My soya bean harvest has finished for the 2010-11 crop and the predominant feature was the variation in yields. First soya beans ranged from 1.7 to 3.3t/ha, with some second soya beans, planted as a second crop after wheat in December, yielding just 0.8t/ha because they suffered an early frost in April. Many early flowers did not progress to full pods, which could explain this variability.
Maize crops, meanwhile, failed to reach an average yield of 10t/ha, although some yields were higher than expected, especially the later planted crops helped by fertile soils and the rain in January.
Now we are starting to plan for a new crop year, full of uncertainties. I will be planting soya in October and I am wrestling with how best to tackle fluctuating commodity prices, market interference and cost of production in Argentina.
Currently, we have rapid inflation in farm costs which are priced in US dollars. The costs of seed, fertiliser, sprays and other products are soaring, which will reduce the performance of our 2011-12 crop compared with this season, assuming we still have the same yields and price. Unless there is an increase in grain prices, which seems unlikely, continued high yields are required to maintain attractive margins.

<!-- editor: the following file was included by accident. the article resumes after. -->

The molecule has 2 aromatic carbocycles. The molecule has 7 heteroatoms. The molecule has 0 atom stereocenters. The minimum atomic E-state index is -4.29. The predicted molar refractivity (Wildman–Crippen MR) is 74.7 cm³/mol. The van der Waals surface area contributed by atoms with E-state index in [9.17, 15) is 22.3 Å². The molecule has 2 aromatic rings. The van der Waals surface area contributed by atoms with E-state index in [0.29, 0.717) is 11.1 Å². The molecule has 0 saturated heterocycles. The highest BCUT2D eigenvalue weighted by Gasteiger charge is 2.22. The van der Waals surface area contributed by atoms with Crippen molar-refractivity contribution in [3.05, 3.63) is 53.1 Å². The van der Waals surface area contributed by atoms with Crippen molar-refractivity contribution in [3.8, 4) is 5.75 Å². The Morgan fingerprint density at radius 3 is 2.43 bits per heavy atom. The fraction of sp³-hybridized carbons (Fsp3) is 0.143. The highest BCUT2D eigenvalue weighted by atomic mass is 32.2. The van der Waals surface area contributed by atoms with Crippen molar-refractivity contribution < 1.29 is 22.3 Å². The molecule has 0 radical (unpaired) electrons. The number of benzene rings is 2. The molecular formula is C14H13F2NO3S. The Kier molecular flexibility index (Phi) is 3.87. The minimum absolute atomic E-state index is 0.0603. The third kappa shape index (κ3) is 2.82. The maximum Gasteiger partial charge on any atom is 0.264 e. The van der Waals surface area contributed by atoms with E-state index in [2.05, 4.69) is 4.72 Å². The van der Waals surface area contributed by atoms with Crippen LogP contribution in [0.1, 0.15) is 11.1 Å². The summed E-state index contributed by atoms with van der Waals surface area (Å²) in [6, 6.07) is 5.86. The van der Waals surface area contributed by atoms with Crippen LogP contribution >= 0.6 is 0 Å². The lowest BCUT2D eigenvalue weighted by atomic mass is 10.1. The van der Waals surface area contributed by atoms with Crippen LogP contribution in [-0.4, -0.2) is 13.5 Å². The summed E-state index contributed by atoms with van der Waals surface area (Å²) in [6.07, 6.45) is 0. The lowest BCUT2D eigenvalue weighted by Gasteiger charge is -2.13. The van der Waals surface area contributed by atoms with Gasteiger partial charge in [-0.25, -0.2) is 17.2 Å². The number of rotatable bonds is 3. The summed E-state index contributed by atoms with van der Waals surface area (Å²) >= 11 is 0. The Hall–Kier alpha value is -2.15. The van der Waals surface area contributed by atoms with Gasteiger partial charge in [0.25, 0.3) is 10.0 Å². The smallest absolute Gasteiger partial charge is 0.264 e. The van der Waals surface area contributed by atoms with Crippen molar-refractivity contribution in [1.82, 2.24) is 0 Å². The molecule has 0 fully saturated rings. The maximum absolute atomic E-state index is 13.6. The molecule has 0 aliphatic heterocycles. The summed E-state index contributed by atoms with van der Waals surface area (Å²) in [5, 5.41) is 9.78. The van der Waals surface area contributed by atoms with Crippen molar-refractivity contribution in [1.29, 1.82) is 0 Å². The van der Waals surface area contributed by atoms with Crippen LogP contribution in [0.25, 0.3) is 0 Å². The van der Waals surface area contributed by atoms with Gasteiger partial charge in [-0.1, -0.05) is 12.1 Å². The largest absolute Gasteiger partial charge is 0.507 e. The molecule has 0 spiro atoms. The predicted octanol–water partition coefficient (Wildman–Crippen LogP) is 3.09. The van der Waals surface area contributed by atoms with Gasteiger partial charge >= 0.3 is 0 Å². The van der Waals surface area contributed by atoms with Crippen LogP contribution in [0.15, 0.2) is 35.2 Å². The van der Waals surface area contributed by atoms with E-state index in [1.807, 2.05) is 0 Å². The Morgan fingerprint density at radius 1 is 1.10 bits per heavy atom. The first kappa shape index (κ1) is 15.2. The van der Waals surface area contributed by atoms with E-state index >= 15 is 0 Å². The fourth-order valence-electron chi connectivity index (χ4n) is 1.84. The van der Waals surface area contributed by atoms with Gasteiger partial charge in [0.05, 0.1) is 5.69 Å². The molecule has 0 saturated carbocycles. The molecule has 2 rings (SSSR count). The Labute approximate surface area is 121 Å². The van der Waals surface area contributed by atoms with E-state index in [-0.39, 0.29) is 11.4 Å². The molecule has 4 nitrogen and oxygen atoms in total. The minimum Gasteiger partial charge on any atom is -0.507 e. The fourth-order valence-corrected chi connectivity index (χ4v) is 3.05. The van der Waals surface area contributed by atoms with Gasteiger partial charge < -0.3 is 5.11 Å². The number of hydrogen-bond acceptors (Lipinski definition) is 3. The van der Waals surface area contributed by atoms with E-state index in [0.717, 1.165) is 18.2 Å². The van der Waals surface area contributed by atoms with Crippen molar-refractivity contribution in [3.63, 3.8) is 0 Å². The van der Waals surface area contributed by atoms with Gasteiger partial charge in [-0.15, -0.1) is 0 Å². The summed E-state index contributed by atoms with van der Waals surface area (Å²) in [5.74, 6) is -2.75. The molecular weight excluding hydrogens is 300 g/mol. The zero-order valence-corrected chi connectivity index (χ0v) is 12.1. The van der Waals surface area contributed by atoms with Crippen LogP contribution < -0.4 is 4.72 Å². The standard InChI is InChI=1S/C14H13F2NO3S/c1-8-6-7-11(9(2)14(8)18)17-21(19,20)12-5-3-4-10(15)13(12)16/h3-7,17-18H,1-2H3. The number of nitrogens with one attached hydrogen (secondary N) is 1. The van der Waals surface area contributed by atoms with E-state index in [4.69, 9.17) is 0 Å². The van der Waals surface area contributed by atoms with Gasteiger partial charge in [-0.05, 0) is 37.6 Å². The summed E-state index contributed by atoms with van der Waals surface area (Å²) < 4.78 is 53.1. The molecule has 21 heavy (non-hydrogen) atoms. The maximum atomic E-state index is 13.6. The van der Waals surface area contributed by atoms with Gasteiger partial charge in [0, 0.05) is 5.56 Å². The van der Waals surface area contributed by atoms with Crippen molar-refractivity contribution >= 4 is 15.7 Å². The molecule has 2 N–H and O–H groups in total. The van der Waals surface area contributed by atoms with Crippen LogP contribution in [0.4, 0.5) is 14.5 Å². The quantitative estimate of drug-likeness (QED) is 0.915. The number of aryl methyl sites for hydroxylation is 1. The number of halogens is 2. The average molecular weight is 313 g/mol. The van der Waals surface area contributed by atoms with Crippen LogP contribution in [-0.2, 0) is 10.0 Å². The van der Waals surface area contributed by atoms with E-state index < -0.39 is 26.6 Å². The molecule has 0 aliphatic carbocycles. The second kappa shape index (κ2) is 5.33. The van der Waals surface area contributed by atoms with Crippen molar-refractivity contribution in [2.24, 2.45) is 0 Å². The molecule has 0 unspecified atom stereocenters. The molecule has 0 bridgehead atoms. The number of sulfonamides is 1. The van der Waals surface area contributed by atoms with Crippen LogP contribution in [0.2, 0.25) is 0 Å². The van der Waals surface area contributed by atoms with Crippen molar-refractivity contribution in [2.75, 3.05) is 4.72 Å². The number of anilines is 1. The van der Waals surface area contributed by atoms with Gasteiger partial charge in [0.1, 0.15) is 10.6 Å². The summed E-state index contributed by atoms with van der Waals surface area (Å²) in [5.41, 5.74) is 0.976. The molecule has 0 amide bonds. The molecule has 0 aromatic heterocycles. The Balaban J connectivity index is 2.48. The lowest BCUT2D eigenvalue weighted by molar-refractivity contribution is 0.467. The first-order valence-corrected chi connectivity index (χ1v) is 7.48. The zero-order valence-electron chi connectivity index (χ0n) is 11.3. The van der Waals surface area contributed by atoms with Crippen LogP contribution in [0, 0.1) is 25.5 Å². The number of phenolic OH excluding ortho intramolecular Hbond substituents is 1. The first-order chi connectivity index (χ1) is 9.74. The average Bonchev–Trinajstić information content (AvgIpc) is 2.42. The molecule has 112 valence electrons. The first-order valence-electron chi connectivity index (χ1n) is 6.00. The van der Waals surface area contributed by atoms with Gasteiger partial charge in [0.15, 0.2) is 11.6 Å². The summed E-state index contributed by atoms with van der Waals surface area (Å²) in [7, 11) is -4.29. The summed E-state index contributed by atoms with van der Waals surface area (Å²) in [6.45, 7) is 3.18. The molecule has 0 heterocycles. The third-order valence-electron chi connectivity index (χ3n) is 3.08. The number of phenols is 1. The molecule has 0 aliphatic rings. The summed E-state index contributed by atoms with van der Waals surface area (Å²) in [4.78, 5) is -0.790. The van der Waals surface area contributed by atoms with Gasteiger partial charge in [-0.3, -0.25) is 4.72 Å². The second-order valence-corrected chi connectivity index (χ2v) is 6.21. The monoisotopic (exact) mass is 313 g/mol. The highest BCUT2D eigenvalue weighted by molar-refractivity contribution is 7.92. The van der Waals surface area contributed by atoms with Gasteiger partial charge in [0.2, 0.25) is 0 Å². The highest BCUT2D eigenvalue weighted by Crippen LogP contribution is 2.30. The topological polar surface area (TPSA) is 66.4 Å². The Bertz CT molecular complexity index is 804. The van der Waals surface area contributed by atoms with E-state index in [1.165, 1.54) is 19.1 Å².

In addition, my sales are calculated and agreed in US dollars, but converted and paid in pesos. In an election year, we are unlikely to see any major improvements from a weakening peso against the dollar. Argentina is earning US dollars from abroad given the high prices of commodities and export retentions.
Under this framework, the government finds it easy to keep control of the dollar rate. Therefore, it would be unreasonable to expect devaluation to offset a poor crop yield or price drops this year. The prospects are that the high export retention tax of soya beans (35%) will continue after the election for the 2012 harvest.